It took me a long time to produce a savory muffin with a good crumb and good flavor. But I'm finally happy with this recipe, with a nice sharp kick from the cheese and seasonings, and a fresh feel from the tomatoes! You can add other ingredients, like ham if you don't want it vegetarian, or maybe bacon? They freeze wonderfully, of course.
Originally posted in 2013, this post has been updated with photos, text and a much-better variation of the recipe to serve you better.
I'm a big fan of muffins in general, mostly because they are great fresh and they freeze SO well! I usually have a bunch of my favorites (Raisin Bran muffins and Morning Glory muffins) frozen at all times and eat them in the morning, warm.
The idea of a savory muffin always appealed to me, and in my mind, it always had cheese in it. Of course!
This here is a recipe that combines the chewiness of cheese with a tight but wonderful crumb. It makes a great addition to a brunch table. Can't argue with that.
Cheese - I love to use Gouda or Fontina because they have a strong flavor but not too spicy. Any semi-hard cheese you like works well. White cheddar would be another great choice. Alternatively, you can use half mozzarella cheese (or other melty cheese) and the muffins will be softer, but make sure you compensate with enough seasoning, as mozzarella has less flavor.
Tomatoes - I like that they add freshness to the muffin. Make sure they are seeded to avoid excess moisture.
Herbs - parsley goes really well with the rest of the ingredients, but basil and thyme work wonderfully also.
Seasoning - salt and pepper of course, but you can also add a dash of spice with chili powder or smoked paprika.
- Muffins are very easy to make and these are made the old-fashioned way: a bowl with wet ingredients and a bowl with dry ingredients that are mixed together swiftly and lightly (images 1 and 2).
- The add-ins (cheese, tomatoes, and parsley) are added before the dry ingredients are completely incorporated. That way the batter is mixed as little as possible to ensure muffins that are as tender as possible (images 3 and 4).
This recipe is for regular-sized muffins.
Paper liners or cups: I use them because I find it easier and less messy since I don't have to butter the pan, and then wash it! But that means that the edges of the muffins will be soft and not develop a crust because they are in contact with the paper as they bake and not the buttered metal.
If you want crustier muffins - not only on top but also on the sides - omit paper cups and butter the individual rounds.
Yield: 12 muffins when you fill 3/4 of the paper cup, and 10 muffins if you fill it almost to the top. The batter holds itself well so there's little chance of overflow even if you fill it more than three quarters, which is a standard way of avoiding spills.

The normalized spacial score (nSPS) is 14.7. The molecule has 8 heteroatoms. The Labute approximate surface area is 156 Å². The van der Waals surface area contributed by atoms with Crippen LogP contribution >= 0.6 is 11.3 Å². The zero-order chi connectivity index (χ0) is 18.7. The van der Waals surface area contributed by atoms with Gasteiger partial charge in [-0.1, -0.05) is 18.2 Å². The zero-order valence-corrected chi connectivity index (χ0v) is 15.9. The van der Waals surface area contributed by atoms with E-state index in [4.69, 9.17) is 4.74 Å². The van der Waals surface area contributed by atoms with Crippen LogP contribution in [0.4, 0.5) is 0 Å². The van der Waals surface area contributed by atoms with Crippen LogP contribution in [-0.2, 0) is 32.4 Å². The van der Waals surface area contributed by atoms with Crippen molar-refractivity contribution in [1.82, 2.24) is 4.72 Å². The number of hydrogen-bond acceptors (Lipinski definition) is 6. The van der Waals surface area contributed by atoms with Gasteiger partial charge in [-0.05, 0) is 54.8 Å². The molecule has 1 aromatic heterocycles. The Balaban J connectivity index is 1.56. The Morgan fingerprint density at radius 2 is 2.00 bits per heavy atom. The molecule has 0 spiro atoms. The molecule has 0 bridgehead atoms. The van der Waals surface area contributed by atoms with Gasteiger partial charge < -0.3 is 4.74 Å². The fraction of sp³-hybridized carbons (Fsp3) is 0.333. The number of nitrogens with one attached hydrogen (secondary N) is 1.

Image below is for half the recipe.
Storing - Freezing
I think muffins should be eaten freshly baked or a few hours later at the most.
That said, you can keep these savory ones at room temperature, wrapped, and eat the next day. They will be chewier and less tender. Warming them in the oven is highly recommended.
Freezing: they freeze wonderfully, especially if you're going to warm them before eating. I like to put them in a container with a lid or foam tray and wrap first in plastic and then in aluminum foil. Don't overcrowd them so that they don't get squashed.
If you like the recipes in this blog, consider subscribing and getting all new posts by email. As a thank you, we'll also send you a FREE recipe e-book and our Guide to Freezer Baking!Print
- 4 tablespoons (60g) unsalted butter, melted
- 1 cup (240g) whole milk, at room t°
- 2 eggs, at room t°
- 2 cups (270g) all-purpose flour
- 2 teaspoons baking powder
- 1 teaspoon salt
- Black pepper, to taste
- 1/2 cup chopped tomato, seeded
- 4oz (about 1 cup) semi-hard cheese, such as Gouda or Fontina, grated
- 2 tablespoons chopped parsley or basil
- Preheat the oven to 350ºF / 180ºC.
- Grease or spray 12 muffin molds. Or fill with paper cups.
- In a large bowl, mix flour, baking powder, salt and pepper.
- In a small bowl mix butter, eggs, and milk.
- Add wet ingredients to the flour mixture and mix lightly, some dry parts should remain.
- Add cheese, tomato, and parsley. Mix just until combined. Don’t over mix or the muffins will be tough.
- Divide evenly between the 12 muffin molds.
- Bake for about 20 minutes, until golden and a tester comes out clean. Don't overbake.
- Let cool on a wire rack but my recommendation is to eat warm.
- Cheese: you can use any combination of cheeses. I usually like a very melty one (mozzarella) and a stronger hard one, like gouda or even gruyere.
- Add-ins: substitute salami, ham or cooked bacon bits instead of the tomatoes.
- Seasoning: be sure to add enough salt and pepper. Under seasoned muffins are so dull. Spice it up with some smoked paprika or chili pepper if that's your jam.
- Yield: 12 regular medium-sized muffins when you fill 3/4 of the paper cup, and 10 muffins if you fill it almost to the top. The batter holds itself well so there's little chance of overflow even if you fill it more than three quarters, which is a standard way of avoiding spills.
- Freezing: these muffins can be frozen, wrapped first in plastic and then in aluminum foil. Rewarm in a medium (170°F) oven before eating.
Keywords: cheese muffins